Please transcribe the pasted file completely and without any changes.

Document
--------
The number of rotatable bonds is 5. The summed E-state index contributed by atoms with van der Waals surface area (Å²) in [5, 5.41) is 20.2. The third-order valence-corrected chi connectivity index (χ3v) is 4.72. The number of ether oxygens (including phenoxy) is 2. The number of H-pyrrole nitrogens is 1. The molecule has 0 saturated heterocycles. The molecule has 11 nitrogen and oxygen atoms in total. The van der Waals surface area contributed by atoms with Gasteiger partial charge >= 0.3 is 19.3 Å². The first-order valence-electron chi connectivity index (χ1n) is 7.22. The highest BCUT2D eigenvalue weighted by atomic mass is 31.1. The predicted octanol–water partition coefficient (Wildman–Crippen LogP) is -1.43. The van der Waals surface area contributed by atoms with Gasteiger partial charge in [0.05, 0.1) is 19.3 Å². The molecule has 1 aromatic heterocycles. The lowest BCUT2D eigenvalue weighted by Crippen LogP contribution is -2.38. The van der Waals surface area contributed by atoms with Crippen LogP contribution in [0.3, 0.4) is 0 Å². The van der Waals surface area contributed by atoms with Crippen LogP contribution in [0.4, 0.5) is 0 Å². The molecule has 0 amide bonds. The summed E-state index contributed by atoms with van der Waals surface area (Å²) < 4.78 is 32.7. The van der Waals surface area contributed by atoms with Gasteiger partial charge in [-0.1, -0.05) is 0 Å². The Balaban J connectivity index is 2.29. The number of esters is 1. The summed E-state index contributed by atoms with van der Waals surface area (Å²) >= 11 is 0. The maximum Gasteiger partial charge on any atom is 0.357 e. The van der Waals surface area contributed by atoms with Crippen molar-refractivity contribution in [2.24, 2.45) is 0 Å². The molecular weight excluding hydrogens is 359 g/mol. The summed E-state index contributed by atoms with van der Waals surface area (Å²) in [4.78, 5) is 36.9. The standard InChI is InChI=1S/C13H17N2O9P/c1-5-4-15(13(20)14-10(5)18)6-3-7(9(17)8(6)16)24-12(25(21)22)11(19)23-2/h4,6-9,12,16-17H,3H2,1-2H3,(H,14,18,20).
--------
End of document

The number of rotatable bonds is 5. The summed E-state index contributed by atoms with van der Waals surface area (Å²) in [5, 5.41) is 20.2. The third-order valence-corrected chi connectivity index (χ3v) is 4.72. The number of ether oxygens (including phenoxy) is 2. The number of H-pyrrole nitrogens is 1. The molecule has 0 saturated heterocycles. The molecule has 11 nitrogen and oxygen atoms in total. The van der Waals surface area contributed by atoms with Gasteiger partial charge >= 0.3 is 19.3 Å². The first-order valence-electron chi connectivity index (χ1n) is 7.22. The highest BCUT2D eigenvalue weighted by atomic mass is 31.1. The predicted octanol–water partition coefficient (Wildman–Crippen LogP) is -1.43. The van der Waals surface area contributed by atoms with Gasteiger partial charge in [0.05, 0.1) is 19.3 Å². The molecule has 1 aromatic heterocycles. The lowest BCUT2D eigenvalue weighted by Crippen LogP contribution is -2.38. The van der Waals surface area contributed by atoms with Crippen LogP contribution in [0.3, 0.4) is 0 Å². The van der Waals surface area contributed by atoms with Crippen LogP contribution in [0.4, 0.5) is 0 Å². The molecule has 0 amide bonds. The summed E-state index contributed by atoms with van der Waals surface area (Å²) < 4.78 is 32.7. The van der Waals surface area contributed by atoms with Gasteiger partial charge in [-0.1, -0.05) is 0 Å². The Balaban J connectivity index is 2.29. The number of esters is 1. The summed E-state index contributed by atoms with van der Waals surface area (Å²) >= 11 is 0. The maximum Gasteiger partial charge on any atom is 0.357 e. The van der Waals surface area contributed by atoms with Crippen molar-refractivity contribution in [2.24, 2.45) is 0 Å². The molecular weight excluding hydrogens is 359 g/mol. The summed E-state index contributed by atoms with van der Waals surface area (Å²) in [4.78, 5) is 36.9. The standard InChI is InChI=1S/C13H17N2O9P/c1-5-4-15(13(20)14-10(5)18)6-3-7(9(17)8(6)16)24-12(25(21)22)11(19)23-2/h4,6-9,12,16-17H,3H2,1-2H3,(H,14,18,20).